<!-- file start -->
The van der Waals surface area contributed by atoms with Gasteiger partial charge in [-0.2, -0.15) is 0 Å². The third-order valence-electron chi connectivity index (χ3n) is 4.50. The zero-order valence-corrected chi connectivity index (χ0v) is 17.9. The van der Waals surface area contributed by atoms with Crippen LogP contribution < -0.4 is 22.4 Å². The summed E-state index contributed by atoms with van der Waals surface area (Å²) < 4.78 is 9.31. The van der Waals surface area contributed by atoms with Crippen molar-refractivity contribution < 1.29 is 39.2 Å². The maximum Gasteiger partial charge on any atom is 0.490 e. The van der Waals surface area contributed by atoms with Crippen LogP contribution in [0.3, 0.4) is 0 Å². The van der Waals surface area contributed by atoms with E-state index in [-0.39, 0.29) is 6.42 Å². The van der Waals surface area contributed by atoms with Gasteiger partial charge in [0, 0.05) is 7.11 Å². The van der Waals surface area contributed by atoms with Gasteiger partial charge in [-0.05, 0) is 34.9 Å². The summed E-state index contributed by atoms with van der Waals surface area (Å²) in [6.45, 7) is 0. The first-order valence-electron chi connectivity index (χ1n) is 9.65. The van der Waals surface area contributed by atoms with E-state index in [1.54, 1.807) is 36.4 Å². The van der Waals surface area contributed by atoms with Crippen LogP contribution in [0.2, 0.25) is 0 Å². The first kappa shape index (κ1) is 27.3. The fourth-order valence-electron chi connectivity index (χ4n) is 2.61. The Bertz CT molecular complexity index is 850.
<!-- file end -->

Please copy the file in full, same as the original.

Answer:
The van der Waals surface area contributed by atoms with Gasteiger partial charge in [-0.2, -0.15) is 0 Å². The third-order valence-electron chi connectivity index (χ3n) is 4.50. The zero-order valence-corrected chi connectivity index (χ0v) is 17.9. The van der Waals surface area contributed by atoms with Crippen LogP contribution < -0.4 is 22.4 Å². The summed E-state index contributed by atoms with van der Waals surface area (Å²) < 4.78 is 9.31. The van der Waals surface area contributed by atoms with Crippen molar-refractivity contribution < 1.29 is 39.2 Å². The maximum Gasteiger partial charge on any atom is 0.490 e. The van der Waals surface area contributed by atoms with Crippen LogP contribution in [0.3, 0.4) is 0 Å². The van der Waals surface area contributed by atoms with E-state index in [-0.39, 0.29) is 6.42 Å². The van der Waals surface area contributed by atoms with Gasteiger partial charge in [0, 0.05) is 7.11 Å². The van der Waals surface area contributed by atoms with Gasteiger partial charge in [-0.05, 0) is 34.9 Å². The summed E-state index contributed by atoms with van der Waals surface area (Å²) in [6.45, 7) is 0. The first-order valence-electron chi connectivity index (χ1n) is 9.65. The van der Waals surface area contributed by atoms with E-state index in [1.54, 1.807) is 36.4 Å². The van der Waals surface area contributed by atoms with Crippen LogP contribution in [0.2, 0.25) is 0 Å². The first kappa shape index (κ1) is 27.3. The fourth-order valence-electron chi connectivity index (χ4n) is 2.61. The Bertz CT molecular complexity index is 850.